animals · chaos · empowerment · enter the confessional

Facing the wind

It’s mid-semester and the accumulated unfinished business of weeks 1 through 6 have piled up as the same time that the end-crush of anticipated grading for semester’s end looms. As graduate officer, right now is possibly the worst time of year, work-wise: I’ve got more than a hundred applications to review, as well as four or five separate funding competitions to adjudicate with the committee. I just went away to Michigan to give a talk and attend an incredibly exiting one day seminar squarely lined up with exactly what I’m working on. Then I took my daughter to Florida (for three days) to see my parents. I have another talk, in Pennsylvania, in less than three weeks. There’s a dissertation on my desk from a committee I’m on, and two of my students have proposals in front of me.

The weather is cold, and dark, and damp and, along with all the piles of work, cues “hibernation.”

This is the time of year I tend to panic, freak out, and go into denial. But I’m going to try something different this year. Check out this Royal Tern, which I snapped in Everglades National Park last week:

I have an awesome hairdo.

The guide on the tour told us that Royal Terns always face into the wind. And as we looked around we could see them all on posts, pointing their beaks right into the headwind.

Look, this storm I’m in now is just kind of situation normal in this job. Panicking, hiding, and hibernating are not going to solve my piles-of-work problem. I’m going to try pointing my beak into the wind and just braving it.
For me, that looks like writing down a to-do item every time I have a panicked thought, or a deadline I forgot bubbles up to the surface. I carry my notebook with me EVERYWHERE and jotting stuff down as I think of it both concretizes and organizes the work I have to do. Everywhere:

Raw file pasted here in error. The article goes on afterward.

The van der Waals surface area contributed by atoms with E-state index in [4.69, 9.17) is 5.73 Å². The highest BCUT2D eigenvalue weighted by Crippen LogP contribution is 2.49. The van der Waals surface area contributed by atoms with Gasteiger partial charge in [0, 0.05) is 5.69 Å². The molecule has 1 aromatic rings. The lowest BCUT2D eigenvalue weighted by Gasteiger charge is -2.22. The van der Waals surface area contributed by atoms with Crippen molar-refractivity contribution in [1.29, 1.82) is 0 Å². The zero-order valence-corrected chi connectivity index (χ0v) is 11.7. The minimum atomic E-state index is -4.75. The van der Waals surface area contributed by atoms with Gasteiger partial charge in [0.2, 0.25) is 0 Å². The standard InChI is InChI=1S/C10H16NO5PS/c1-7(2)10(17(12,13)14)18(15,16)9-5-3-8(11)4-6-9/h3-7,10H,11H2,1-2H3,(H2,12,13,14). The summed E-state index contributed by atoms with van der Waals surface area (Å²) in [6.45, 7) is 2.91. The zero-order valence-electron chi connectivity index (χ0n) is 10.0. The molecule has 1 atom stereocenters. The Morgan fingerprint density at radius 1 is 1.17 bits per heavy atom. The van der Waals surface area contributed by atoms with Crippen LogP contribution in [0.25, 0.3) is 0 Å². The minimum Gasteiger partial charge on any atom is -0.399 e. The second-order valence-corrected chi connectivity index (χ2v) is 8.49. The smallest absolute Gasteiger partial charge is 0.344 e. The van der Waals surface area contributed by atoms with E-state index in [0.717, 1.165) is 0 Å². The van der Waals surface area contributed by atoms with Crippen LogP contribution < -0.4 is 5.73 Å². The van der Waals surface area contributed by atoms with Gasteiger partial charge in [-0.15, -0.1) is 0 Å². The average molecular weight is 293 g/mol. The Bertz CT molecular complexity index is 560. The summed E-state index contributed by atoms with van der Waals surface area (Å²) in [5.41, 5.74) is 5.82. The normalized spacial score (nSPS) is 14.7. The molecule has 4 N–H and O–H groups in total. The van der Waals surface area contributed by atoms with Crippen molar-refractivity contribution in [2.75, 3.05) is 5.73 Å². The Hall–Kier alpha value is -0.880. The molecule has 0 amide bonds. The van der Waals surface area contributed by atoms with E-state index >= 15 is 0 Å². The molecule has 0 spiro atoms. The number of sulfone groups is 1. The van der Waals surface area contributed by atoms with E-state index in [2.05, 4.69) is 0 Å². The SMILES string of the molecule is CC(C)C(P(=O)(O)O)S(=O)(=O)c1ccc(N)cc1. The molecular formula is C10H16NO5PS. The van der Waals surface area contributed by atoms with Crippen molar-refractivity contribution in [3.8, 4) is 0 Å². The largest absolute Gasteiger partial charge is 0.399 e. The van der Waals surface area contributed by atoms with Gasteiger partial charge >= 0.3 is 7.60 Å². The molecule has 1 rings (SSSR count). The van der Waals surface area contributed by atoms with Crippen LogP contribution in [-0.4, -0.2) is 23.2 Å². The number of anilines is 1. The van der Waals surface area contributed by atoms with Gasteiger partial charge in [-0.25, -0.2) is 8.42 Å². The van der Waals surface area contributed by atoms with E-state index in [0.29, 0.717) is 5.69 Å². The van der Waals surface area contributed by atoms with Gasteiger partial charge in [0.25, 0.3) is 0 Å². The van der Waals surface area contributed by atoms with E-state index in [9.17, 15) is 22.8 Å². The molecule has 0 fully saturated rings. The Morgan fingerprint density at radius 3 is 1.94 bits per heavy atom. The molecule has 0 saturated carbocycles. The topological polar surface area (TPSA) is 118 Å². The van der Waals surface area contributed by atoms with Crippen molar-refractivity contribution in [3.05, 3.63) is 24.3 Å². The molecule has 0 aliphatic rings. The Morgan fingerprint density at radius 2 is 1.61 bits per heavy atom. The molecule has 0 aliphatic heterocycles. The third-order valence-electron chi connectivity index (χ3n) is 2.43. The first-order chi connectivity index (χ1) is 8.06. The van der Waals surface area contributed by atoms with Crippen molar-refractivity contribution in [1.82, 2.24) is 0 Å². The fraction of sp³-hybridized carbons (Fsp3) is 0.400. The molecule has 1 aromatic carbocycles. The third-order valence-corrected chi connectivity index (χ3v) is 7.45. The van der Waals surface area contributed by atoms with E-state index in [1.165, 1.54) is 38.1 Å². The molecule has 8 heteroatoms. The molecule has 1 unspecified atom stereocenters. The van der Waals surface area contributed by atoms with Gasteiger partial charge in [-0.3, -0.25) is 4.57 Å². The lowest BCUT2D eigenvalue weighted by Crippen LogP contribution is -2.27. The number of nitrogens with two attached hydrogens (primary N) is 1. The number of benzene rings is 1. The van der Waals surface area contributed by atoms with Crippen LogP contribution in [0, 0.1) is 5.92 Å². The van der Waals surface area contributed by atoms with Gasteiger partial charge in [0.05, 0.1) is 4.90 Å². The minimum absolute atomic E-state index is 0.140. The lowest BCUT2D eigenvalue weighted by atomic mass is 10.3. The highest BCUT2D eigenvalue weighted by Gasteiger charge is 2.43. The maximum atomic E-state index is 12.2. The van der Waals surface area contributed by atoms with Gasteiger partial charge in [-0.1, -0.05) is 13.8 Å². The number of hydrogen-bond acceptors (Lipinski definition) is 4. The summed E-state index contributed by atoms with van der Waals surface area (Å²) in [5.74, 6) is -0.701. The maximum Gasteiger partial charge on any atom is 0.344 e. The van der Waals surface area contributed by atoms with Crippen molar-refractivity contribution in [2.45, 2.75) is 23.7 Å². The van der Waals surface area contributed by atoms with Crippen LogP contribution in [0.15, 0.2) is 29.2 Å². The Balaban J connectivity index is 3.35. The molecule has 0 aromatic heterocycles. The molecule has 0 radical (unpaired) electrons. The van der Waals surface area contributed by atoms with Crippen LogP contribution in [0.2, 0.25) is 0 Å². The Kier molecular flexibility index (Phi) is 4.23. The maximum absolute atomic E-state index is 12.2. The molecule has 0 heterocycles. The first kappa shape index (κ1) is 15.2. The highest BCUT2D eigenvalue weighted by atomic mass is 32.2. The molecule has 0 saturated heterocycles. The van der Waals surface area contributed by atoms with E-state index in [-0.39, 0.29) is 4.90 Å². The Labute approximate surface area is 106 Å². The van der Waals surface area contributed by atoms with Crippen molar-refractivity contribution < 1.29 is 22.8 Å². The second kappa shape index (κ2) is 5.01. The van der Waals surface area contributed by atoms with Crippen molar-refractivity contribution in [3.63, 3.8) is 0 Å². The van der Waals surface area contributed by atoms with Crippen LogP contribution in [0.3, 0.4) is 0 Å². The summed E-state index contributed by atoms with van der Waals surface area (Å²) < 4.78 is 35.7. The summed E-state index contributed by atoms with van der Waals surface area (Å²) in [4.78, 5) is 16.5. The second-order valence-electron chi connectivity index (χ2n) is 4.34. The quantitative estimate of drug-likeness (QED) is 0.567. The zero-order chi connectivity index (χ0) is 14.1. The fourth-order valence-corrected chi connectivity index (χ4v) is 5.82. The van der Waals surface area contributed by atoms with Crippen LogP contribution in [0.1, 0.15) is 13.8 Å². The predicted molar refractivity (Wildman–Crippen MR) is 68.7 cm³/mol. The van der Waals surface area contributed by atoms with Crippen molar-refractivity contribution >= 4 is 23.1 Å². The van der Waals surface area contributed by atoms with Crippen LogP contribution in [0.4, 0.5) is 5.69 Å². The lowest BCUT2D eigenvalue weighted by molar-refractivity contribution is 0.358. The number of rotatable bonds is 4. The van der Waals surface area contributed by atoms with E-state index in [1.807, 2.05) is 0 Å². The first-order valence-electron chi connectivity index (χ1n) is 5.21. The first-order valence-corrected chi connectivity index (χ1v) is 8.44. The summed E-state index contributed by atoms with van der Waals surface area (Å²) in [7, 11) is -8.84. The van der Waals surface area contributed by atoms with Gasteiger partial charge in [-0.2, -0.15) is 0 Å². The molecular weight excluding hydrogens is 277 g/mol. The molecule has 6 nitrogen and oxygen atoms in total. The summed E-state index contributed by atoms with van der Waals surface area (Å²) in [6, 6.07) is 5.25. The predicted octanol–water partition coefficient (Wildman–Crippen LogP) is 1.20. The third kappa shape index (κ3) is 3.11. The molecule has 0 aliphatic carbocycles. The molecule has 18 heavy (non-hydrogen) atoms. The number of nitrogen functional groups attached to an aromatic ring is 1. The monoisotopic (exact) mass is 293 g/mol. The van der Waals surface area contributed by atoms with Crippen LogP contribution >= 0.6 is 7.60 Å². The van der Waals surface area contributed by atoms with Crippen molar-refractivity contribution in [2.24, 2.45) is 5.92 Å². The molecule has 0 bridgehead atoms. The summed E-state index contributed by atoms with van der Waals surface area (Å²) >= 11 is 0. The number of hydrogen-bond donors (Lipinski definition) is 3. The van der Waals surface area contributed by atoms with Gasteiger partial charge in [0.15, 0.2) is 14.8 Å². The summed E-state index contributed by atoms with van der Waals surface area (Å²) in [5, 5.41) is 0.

To-do list and Margarita scale distorted for comic effect

I’m making lists of things I need to grade. Lists of assessment criteria for admissions. Lists of committee meeting dates and times. Lists of travel arrangements that need making. Facing into the headwind of a rapidly advancing semester.

How do you keep from collapsing at mid-semester? Is some kind of hibernation strategy useful to you? (I put my pyjamas on the minute I get home from work: that helps.) Or do you face the wind straight on?

academic work · animals · appreciation · best laid plans

Animal Magnetism

I want to write something about being a university administrator in an time when the ills of the university are being blamed, almost solely, on the bloatedness and the bad decision making of the administrative ranks. I can’t, just yet. I haven’t figured out how to write it in a way that accurately reflects the inherent contradiction of simultaneously being a graduate student, one critical of the administration, and one of the very administrators of which I have so long been critical. I also haven’t figured out how to write about that contradiction in a way that doesn’t make me feel like I’m risking my professional stability and credibility. So instead, I’m writing about pets. Give me time. 


Collectively, the ladies of Hook and Eye have quite the menagerie of furry companions. Erin has her two gorgeous rescue pups, Felix and Marley. Aimee shares her lap with a cat named Lulu and a whippet named Buddy. Boyda has sweet marmalade Theo. And I have this handsome guy. His name, for reasons of size, sweetness, shyness, and my partner’s unaccountable love of terrible teenage dance movies, is Moose.